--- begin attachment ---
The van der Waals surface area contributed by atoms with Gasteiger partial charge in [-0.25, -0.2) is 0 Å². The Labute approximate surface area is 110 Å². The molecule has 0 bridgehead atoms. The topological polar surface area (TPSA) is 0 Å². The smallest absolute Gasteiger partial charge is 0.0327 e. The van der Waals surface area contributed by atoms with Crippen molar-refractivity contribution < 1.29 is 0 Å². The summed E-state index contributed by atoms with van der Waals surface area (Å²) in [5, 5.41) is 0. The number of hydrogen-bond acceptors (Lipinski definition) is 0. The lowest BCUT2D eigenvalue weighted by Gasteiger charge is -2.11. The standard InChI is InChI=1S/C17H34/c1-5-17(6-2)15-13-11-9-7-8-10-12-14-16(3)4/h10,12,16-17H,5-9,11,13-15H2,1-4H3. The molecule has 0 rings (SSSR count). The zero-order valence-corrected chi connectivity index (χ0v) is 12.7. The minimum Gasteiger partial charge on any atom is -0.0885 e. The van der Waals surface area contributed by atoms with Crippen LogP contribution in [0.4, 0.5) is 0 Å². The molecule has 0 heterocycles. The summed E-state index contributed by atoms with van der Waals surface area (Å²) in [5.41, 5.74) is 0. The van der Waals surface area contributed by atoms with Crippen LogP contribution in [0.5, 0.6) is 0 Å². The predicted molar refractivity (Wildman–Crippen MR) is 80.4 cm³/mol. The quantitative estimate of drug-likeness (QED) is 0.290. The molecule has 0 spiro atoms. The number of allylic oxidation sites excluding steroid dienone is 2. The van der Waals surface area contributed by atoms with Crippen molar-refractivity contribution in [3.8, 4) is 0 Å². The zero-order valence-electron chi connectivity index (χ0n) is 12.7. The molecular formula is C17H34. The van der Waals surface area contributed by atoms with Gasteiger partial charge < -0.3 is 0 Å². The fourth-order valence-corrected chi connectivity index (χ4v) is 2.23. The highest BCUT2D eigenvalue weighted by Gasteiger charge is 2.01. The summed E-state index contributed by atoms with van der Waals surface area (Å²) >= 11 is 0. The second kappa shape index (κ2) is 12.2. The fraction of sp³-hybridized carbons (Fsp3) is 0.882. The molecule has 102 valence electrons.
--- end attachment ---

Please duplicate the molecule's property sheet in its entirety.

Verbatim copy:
The van der Waals surface area contributed by atoms with Gasteiger partial charge in [-0.25, -0.2) is 0 Å². The Labute approximate surface area is 110 Å². The molecule has 0 bridgehead atoms. The topological polar surface area (TPSA) is 0 Å². The smallest absolute Gasteiger partial charge is 0.0327 e. The van der Waals surface area contributed by atoms with Crippen molar-refractivity contribution < 1.29 is 0 Å². The summed E-state index contributed by atoms with van der Waals surface area (Å²) in [5, 5.41) is 0. The number of hydrogen-bond acceptors (Lipinski definition) is 0. The lowest BCUT2D eigenvalue weighted by Gasteiger charge is -2.11. The standard InChI is InChI=1S/C17H34/c1-5-17(6-2)15-13-11-9-7-8-10-12-14-16(3)4/h10,12,16-17H,5-9,11,13-15H2,1-4H3. The molecule has 0 rings (SSSR count). The zero-order valence-corrected chi connectivity index (χ0v) is 12.7. The minimum Gasteiger partial charge on any atom is -0.0885 e. The van der Waals surface area contributed by atoms with Crippen LogP contribution in [0.4, 0.5) is 0 Å². The molecule has 0 heterocycles. The summed E-state index contributed by atoms with van der Waals surface area (Å²) in [5.41, 5.74) is 0. The van der Waals surface area contributed by atoms with Crippen LogP contribution in [0.5, 0.6) is 0 Å². The predicted molar refractivity (Wildman–Crippen MR) is 80.4 cm³/mol. The quantitative estimate of drug-likeness (QED) is 0.290. The molecule has 0 spiro atoms. The number of allylic oxidation sites excluding steroid dienone is 2. The van der Waals surface area contributed by atoms with Crippen molar-refractivity contribution in [3.8, 4) is 0 Å². The zero-order valence-electron chi connectivity index (χ0n) is 12.7. The molecular formula is C17H34. The van der Waals surface area contributed by atoms with Gasteiger partial charge < -0.3 is 0 Å². The fourth-order valence-corrected chi connectivity index (χ4v) is 2.23. The highest BCUT2D eigenvalue weighted by Gasteiger charge is 2.01. The summed E-state index contributed by atoms with van der Waals surface area (Å²) >= 11 is 0. The second kappa shape index (κ2) is 12.2. The fraction of sp³-hybridized carbons (Fsp3) is 0.882. The molecule has 102 valence electrons.